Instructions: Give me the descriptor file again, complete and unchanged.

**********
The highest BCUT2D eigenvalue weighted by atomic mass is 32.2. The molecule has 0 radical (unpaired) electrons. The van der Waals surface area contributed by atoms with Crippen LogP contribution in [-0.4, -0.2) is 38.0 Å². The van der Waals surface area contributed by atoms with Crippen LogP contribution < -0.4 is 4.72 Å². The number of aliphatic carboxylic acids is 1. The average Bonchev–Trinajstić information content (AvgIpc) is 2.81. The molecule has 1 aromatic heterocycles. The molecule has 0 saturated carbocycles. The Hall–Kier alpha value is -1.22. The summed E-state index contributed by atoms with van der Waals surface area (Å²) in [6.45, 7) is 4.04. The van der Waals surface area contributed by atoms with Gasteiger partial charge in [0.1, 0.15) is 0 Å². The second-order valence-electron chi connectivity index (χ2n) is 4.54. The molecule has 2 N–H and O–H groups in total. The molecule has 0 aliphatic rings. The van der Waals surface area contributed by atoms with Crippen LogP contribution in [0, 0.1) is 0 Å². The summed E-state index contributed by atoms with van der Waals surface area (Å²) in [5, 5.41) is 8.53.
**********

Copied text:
The highest BCUT2D eigenvalue weighted by atomic mass is 32.2. The molecule has 0 radical (unpaired) electrons. The van der Waals surface area contributed by atoms with Crippen LogP contribution in [-0.4, -0.2) is 38.0 Å². The van der Waals surface area contributed by atoms with Crippen LogP contribution < -0.4 is 4.72 Å². The number of aliphatic carboxylic acids is 1. The average Bonchev–Trinajstić information content (AvgIpc) is 2.81. The molecule has 1 aromatic heterocycles. The molecule has 0 saturated carbocycles. The Hall–Kier alpha value is -1.22. The summed E-state index contributed by atoms with van der Waals surface area (Å²) in [6.45, 7) is 4.04. The van der Waals surface area contributed by atoms with Gasteiger partial charge in [0.1, 0.15) is 0 Å². The second-order valence-electron chi connectivity index (χ2n) is 4.54. The molecule has 2 N–H and O–H groups in total. The molecule has 0 aliphatic rings. The van der Waals surface area contributed by atoms with Crippen LogP contribution in [0, 0.1) is 0 Å². The summed E-state index contributed by atoms with van der Waals surface area (Å²) in [5, 5.41) is 8.53.